buyer in case we decided to build on the University Campus what-
ever Public Service building were then needed.  By all present
business indications that Fifth and Sierra property in 6 or 8
years would certainly bring in at least as much as we would have
to pay for it and easily it might possibly bring a considerably
larger sum.  Already important business use is being made of
Sierra Street property within a block of this property in both
directions.  The property is excellently located and of right
size for a large apartment house.

General discussion followed all the above suggestions.  Mrs.
Williams and Mrs. Hood are quite convinced that the most pressing
need on the Campus is an extension of the Girls' Dormitory so the
young women in their first year of College life should be under
the supervision of an older woman.  Judge Talbot said it was un-
doubltedly easier for the boys to take care of themselves.  Mr.
Pratt raised question of any need of Dormitory expansion since
some larger eastern institutions do not favor such a plan.  He
also questioned whether new Dormitories might not be built on
bond issues and paid out of Dormitory incomes as was being done
in some other places.  President Clark suggested that such a plan
should be inadvisable here because it would pledge all Dormitory
net income for probably 20 or 30 years, whereas, if Dormitories
were built from gift or State Building Funds, any Dormitory net
income would add to the general funds so necessary for general
maintenance and operation.

Mr. Pratt asked if there is anything to do before the submission
of plans at the next general meeting of the Board.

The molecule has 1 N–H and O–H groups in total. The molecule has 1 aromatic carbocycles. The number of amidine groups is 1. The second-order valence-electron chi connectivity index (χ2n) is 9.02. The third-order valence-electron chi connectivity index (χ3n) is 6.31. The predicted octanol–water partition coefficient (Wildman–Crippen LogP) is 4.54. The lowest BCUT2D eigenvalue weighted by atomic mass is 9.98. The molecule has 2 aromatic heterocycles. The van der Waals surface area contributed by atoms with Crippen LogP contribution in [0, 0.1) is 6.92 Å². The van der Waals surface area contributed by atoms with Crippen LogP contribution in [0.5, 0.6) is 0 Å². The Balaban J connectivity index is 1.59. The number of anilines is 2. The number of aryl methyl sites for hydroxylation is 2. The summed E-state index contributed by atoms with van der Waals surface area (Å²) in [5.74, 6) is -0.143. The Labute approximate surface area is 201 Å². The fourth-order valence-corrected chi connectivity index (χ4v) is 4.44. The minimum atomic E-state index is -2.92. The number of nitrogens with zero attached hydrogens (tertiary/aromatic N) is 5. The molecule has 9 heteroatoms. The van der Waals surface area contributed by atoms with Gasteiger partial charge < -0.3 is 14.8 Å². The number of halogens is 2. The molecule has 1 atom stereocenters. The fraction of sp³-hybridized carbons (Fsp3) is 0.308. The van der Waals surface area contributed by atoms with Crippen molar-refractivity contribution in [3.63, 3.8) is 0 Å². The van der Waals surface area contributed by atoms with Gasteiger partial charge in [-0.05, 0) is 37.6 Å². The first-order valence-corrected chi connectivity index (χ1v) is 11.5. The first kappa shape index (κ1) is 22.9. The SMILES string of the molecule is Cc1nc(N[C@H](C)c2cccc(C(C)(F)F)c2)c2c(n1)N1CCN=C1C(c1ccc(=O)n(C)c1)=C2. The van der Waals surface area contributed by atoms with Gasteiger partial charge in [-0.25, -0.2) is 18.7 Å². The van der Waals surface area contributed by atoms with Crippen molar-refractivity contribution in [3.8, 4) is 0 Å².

Mrs. Hood replied that the action of the Board at its former
meeting could be rescinded.

Mr. Pratt inquired if that would be courteous when the man who
made the motion was absent.

Mrs. Hood replied that it would be parliamentary and therefore
courteous.  That if this action of the Board were rescinded, we
could feel secure in our rate when on next Thursday the general
tax levy bill came up before the Legislature.

Mrs. Williams said that she felt confident that Mr. Williams'
feelings would not be hurt if such action were taken, or, at
least, she felt reasonably certain that he would not feel hurt
at such action.

Judge Talbot said it didn't matter whether Mr. Williams were
here or not, if he could be shown that any considerable number
Nevada girls were being turned away from Manzanita Hall, he
would be included to change his attitude, but that, so far as
he could learn, such had not yet been the case.  It was his opin-
ion that the Public Service building should be erected now, but
if the Legislature exprssed itself against the erection of the
Public Service building at this time, he would not be in favor
of erecting it now.

After some further discussion, Mr. Pratt expressed himself as
willing to make motion for recommendation of the motion to build
the Public Service building at the next meeting of the Board,
provided that a full Board were present.  The Secretary was in-
structed to call the next meeting of the Board for 9 o'clock
Tuesday morning, March 31st, with understanding that Mr. Pratt
would get the word to Mr. Williams and thus insure his presence
at this meeting, and with further understanding that if Mr.
Williams definitely prefers either Saturday, March 28th, or Mon-
day, March 30, rather than Tuesday, March 31st, the day of his
preference shall be the day for the meeting.

Chairman Pratt reported the sale of the Rousseau estate for
$4500, $2000 of which was cash and balance on time.

                             Walter E. Pratt

Carolyn M. Beckwith